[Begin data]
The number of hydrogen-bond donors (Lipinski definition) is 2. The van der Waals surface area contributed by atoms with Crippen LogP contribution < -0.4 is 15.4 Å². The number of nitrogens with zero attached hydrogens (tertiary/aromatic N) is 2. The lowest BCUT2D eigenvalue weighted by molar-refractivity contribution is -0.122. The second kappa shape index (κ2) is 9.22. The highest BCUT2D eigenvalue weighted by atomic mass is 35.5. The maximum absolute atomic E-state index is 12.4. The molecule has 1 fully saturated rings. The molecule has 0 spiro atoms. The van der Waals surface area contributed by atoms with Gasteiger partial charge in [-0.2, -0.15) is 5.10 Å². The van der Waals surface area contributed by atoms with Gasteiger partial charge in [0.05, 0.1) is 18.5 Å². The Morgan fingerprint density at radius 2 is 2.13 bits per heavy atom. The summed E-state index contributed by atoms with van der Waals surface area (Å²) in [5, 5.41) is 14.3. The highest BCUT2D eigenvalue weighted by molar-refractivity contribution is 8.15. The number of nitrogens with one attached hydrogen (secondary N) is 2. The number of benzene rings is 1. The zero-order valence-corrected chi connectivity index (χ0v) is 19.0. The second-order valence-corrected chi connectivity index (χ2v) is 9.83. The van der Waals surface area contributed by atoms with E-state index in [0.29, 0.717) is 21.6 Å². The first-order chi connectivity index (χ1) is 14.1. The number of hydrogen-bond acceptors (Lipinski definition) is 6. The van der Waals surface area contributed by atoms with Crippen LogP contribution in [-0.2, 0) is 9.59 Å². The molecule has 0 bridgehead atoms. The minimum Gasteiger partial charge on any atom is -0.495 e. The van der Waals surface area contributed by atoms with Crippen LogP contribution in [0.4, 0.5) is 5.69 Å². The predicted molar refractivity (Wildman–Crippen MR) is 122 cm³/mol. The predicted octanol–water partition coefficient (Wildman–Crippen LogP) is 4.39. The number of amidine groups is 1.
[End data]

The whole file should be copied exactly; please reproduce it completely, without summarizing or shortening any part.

The number of hydrogen-bond donors (Lipinski definition) is 2. The van der Waals surface area contributed by atoms with Crippen LogP contribution < -0.4 is 15.4 Å². The number of nitrogens with zero attached hydrogens (tertiary/aromatic N) is 2. The lowest BCUT2D eigenvalue weighted by molar-refractivity contribution is -0.122. The second kappa shape index (κ2) is 9.22. The highest BCUT2D eigenvalue weighted by atomic mass is 35.5. The maximum absolute atomic E-state index is 12.4. The molecule has 1 fully saturated rings. The molecule has 0 spiro atoms. The van der Waals surface area contributed by atoms with Gasteiger partial charge in [-0.2, -0.15) is 5.10 Å². The van der Waals surface area contributed by atoms with Gasteiger partial charge in [0.05, 0.1) is 18.5 Å². The Morgan fingerprint density at radius 2 is 2.13 bits per heavy atom. The summed E-state index contributed by atoms with van der Waals surface area (Å²) in [5, 5.41) is 14.3. The highest BCUT2D eigenvalue weighted by molar-refractivity contribution is 8.15. The number of nitrogens with one attached hydrogen (secondary N) is 2. The number of benzene rings is 1. The zero-order valence-corrected chi connectivity index (χ0v) is 19.0. The second-order valence-corrected chi connectivity index (χ2v) is 9.83. The van der Waals surface area contributed by atoms with E-state index in [0.29, 0.717) is 21.6 Å². The first-order chi connectivity index (χ1) is 14.1. The number of hydrogen-bond acceptors (Lipinski definition) is 6. The van der Waals surface area contributed by atoms with Crippen LogP contribution in [-0.2, 0) is 9.59 Å². The molecule has 0 bridgehead atoms. The minimum Gasteiger partial charge on any atom is -0.495 e. The van der Waals surface area contributed by atoms with Crippen LogP contribution in [0.4, 0.5) is 5.69 Å². The predicted molar refractivity (Wildman–Crippen MR) is 122 cm³/mol. The predicted octanol–water partition coefficient (Wildman–Crippen LogP) is 4.39. The number of amidine groups is 1.